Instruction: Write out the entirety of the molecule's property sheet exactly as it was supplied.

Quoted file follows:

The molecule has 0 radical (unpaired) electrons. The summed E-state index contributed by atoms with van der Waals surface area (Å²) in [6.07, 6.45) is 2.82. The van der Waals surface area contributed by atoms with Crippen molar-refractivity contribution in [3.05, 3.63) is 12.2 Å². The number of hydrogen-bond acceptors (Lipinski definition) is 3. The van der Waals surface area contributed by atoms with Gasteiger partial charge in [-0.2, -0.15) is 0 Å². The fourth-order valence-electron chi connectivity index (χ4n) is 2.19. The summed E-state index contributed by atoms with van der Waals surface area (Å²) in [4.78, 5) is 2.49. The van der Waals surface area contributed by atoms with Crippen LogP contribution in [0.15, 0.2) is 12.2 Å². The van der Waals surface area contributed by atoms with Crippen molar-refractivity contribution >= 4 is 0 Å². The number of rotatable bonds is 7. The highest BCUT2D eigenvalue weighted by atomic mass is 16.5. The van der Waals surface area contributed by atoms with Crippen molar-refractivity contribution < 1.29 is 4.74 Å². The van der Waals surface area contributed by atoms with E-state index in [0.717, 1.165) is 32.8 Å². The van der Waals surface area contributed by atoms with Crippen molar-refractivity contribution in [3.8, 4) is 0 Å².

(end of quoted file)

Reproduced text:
The molecule has 0 radical (unpaired) electrons. The summed E-state index contributed by atoms with van der Waals surface area (Å²) in [6.07, 6.45) is 2.82. The van der Waals surface area contributed by atoms with Crippen molar-refractivity contribution in [3.05, 3.63) is 12.2 Å². The number of hydrogen-bond acceptors (Lipinski definition) is 3. The van der Waals surface area contributed by atoms with Gasteiger partial charge in [-0.2, -0.15) is 0 Å². The fourth-order valence-electron chi connectivity index (χ4n) is 2.19. The summed E-state index contributed by atoms with van der Waals surface area (Å²) in [4.78, 5) is 2.49. The van der Waals surface area contributed by atoms with Crippen LogP contribution in [0.15, 0.2) is 12.2 Å². The van der Waals surface area contributed by atoms with Crippen molar-refractivity contribution >= 4 is 0 Å². The number of rotatable bonds is 7. The highest BCUT2D eigenvalue weighted by atomic mass is 16.5. The van der Waals surface area contributed by atoms with Crippen molar-refractivity contribution < 1.29 is 4.74 Å². The van der Waals surface area contributed by atoms with E-state index in [0.717, 1.165) is 32.8 Å². The van der Waals surface area contributed by atoms with Crippen molar-refractivity contribution in [3.8, 4) is 0 Å².